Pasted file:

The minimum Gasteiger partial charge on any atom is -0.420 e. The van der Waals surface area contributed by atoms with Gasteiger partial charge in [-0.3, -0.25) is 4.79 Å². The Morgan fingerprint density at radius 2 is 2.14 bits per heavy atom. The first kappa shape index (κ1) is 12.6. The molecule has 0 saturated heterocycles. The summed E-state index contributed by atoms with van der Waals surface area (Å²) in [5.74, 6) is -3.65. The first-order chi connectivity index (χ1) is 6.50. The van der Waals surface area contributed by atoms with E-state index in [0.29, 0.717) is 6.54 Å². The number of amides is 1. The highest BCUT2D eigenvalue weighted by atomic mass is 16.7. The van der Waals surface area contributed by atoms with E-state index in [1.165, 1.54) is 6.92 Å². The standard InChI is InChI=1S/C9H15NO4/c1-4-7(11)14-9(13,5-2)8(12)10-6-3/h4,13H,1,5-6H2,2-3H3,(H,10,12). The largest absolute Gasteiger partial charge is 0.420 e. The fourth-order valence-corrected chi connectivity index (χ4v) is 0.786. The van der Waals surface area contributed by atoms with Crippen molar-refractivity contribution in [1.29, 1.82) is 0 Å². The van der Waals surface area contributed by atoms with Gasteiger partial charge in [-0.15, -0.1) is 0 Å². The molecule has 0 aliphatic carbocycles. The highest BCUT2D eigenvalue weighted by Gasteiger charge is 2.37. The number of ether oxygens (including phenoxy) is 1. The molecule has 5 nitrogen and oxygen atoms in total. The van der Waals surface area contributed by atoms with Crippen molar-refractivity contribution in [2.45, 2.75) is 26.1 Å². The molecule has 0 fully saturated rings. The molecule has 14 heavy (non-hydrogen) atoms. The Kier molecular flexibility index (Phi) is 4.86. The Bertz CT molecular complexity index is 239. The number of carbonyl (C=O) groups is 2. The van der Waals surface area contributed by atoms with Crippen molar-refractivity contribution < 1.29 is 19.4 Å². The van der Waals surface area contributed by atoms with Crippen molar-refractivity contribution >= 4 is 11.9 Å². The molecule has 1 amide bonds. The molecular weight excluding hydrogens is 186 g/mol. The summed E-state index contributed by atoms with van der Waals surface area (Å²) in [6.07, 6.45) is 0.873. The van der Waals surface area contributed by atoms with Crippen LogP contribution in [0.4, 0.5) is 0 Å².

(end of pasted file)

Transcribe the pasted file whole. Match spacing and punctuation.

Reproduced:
The minimum Gasteiger partial charge on any atom is -0.420 e. The van der Waals surface area contributed by atoms with Gasteiger partial charge in [-0.3, -0.25) is 4.79 Å². The Morgan fingerprint density at radius 2 is 2.14 bits per heavy atom. The first kappa shape index (κ1) is 12.6. The molecule has 0 saturated heterocycles. The summed E-state index contributed by atoms with van der Waals surface area (Å²) in [5.74, 6) is -3.65. The first-order chi connectivity index (χ1) is 6.50. The van der Waals surface area contributed by atoms with E-state index in [0.29, 0.717) is 6.54 Å². The number of amides is 1. The highest BCUT2D eigenvalue weighted by atomic mass is 16.7. The van der Waals surface area contributed by atoms with E-state index in [1.165, 1.54) is 6.92 Å². The standard InChI is InChI=1S/C9H15NO4/c1-4-7(11)14-9(13,5-2)8(12)10-6-3/h4,13H,1,5-6H2,2-3H3,(H,10,12). The largest absolute Gasteiger partial charge is 0.420 e. The fourth-order valence-corrected chi connectivity index (χ4v) is 0.786. The van der Waals surface area contributed by atoms with Crippen molar-refractivity contribution in [1.29, 1.82) is 0 Å². The van der Waals surface area contributed by atoms with Gasteiger partial charge in [-0.15, -0.1) is 0 Å². The molecule has 0 aliphatic carbocycles. The highest BCUT2D eigenvalue weighted by Gasteiger charge is 2.37. The number of ether oxygens (including phenoxy) is 1. The molecule has 5 nitrogen and oxygen atoms in total. The van der Waals surface area contributed by atoms with Crippen molar-refractivity contribution in [2.45, 2.75) is 26.1 Å². The molecule has 0 fully saturated rings. The molecule has 14 heavy (non-hydrogen) atoms. The Kier molecular flexibility index (Phi) is 4.86. The Bertz CT molecular complexity index is 239. The number of carbonyl (C=O) groups is 2. The van der Waals surface area contributed by atoms with Crippen molar-refractivity contribution < 1.29 is 19.4 Å². The van der Waals surface area contributed by atoms with Crippen molar-refractivity contribution >= 4 is 11.9 Å². The molecule has 1 amide bonds. The molecular weight excluding hydrogens is 186 g/mol. The summed E-state index contributed by atoms with van der Waals surface area (Å²) in [6.07, 6.45) is 0.873. The van der Waals surface area contributed by atoms with Crippen LogP contribution in [0.4, 0.5) is 0 Å².